SR workshops transform strategies into action for operators

Bacta SR Exchange Operators strategies
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At the recent Social Responsibility Exchange, organised by Bacta, operators went to discuss strategies to deliver enhanced customer protection. What they got was a joint workshop between the ARA and Beacon Counselling which aimed to help them transfer the theory into practical application.

With social responsibility the priority for both operators and regulators alike, Graham England, Addiction Recovery Agency CEO for the South West and Wales, joined Neil Platt of Beacon Counselling to introduce their joint workshop ‘Sometimes it’s more than a game.’

The workshop, which explores strategies to identify and support individuals experiencing problem gambling, is designed by the two charities to help operators bridge the gap between intention and action.

“There is pressure building to ensure safe play in the amusement industry,” said England. “The earlier someone identifies as having an issue, and the quicker they access help, the better the outcome.

“The government is seeking better player protection and is focusing on vulnerable people, regulators are looking for better responsibility response from operators, but most importantly it’s the right thing to do.”

With AGCs and FECs being urged by regulators and local authorities to make compliance more of a key part of daily routine, the workshop will also seek to train frontline staff in the most effective customer interaction.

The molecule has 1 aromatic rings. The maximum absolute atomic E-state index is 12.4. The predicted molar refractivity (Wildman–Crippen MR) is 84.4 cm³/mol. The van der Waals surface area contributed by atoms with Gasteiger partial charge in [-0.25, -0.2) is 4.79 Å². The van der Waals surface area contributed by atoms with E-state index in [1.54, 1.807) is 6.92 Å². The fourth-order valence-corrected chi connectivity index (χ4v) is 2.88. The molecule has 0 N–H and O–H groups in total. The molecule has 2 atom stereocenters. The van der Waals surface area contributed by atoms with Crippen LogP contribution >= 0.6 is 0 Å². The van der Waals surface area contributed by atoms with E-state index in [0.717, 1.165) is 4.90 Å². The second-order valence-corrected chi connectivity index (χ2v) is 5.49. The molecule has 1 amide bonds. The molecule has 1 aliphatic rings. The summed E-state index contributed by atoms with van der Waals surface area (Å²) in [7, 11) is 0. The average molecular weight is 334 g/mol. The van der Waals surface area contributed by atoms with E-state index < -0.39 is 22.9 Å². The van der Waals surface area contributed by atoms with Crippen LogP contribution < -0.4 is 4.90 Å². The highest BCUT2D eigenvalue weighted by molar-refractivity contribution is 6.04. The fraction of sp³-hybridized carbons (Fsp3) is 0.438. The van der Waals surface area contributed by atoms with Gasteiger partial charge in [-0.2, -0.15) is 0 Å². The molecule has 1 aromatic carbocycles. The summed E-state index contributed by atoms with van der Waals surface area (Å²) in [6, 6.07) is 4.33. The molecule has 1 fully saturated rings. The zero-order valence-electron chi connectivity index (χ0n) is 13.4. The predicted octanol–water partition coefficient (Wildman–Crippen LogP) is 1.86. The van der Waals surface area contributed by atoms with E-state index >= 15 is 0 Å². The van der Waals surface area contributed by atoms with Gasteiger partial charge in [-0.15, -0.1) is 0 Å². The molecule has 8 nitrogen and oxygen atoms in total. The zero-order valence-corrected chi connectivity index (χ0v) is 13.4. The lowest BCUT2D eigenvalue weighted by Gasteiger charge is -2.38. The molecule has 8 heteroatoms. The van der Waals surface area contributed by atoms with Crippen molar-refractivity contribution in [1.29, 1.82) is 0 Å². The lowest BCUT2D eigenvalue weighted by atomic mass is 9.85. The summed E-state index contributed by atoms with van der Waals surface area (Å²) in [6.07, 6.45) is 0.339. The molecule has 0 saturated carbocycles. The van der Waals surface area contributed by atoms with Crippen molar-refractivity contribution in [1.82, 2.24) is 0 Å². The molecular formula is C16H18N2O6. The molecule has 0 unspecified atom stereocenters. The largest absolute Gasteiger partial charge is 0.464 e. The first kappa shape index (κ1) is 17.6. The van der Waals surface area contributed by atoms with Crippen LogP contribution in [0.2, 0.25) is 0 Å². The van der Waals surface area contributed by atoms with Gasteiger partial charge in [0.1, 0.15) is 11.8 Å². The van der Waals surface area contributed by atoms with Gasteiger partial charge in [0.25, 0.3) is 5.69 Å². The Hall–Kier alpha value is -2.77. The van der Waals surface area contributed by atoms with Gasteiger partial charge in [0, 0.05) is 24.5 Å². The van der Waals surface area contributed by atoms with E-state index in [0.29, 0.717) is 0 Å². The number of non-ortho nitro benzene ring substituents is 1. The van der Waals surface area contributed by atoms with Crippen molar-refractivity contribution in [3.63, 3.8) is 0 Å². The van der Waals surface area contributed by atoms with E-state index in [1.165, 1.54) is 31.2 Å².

“We don’t want people to become counsellors,” said England. “We want to give people the confidence and the ability to go from compliance to doing something small and practical. That’s what we saw as the gap.”

“By working with Bacta to achieve what we have, we believe we’re ahead of the game, working to make the race to the top, making sure people can do practical, tangible things and put substance to the compliance.”

The introduction also highlighted how players and customers are responding positively to having more readily available management systems at their disposal, thanks to stronger and more effective compliance measures being put in place by operators nationwide.

“A third of our referrals come through the National Problem Gambling helpline, less than that to be fair,” said Platt.

“The rest of them either come from self-referral or people knowing and being promoted to a local service. People are much more comfortable and much more confident in terms of access when it is local and immediate as opposed to a convoluted network.”

With many amusement arcade staff and operators boasting a familiar relationship with their customers and community, Platt added that local and personal element is a key element to remember when interacting with potentially problem gamblers.

“The mere fact that you can have contact with them, in a sympathetic way, in a supportive way – maybe it’ll be a week, maybe two weeks, maybe two years, but in my experience they take this onboard,” said Platt. “The earlier intervention, as Graham says, the better the outcome.”

With the large attendance at the conference demonstrating just how dedicated Bacta members are to consumer protection, the workshop aims to ensure that all elements of an operator’s business are working toward the same SR goal.

“What we want to do is make sure that people go to bed at night thinking the people that are dealing with my customers can take that little step that makes the compliance real,” added England.


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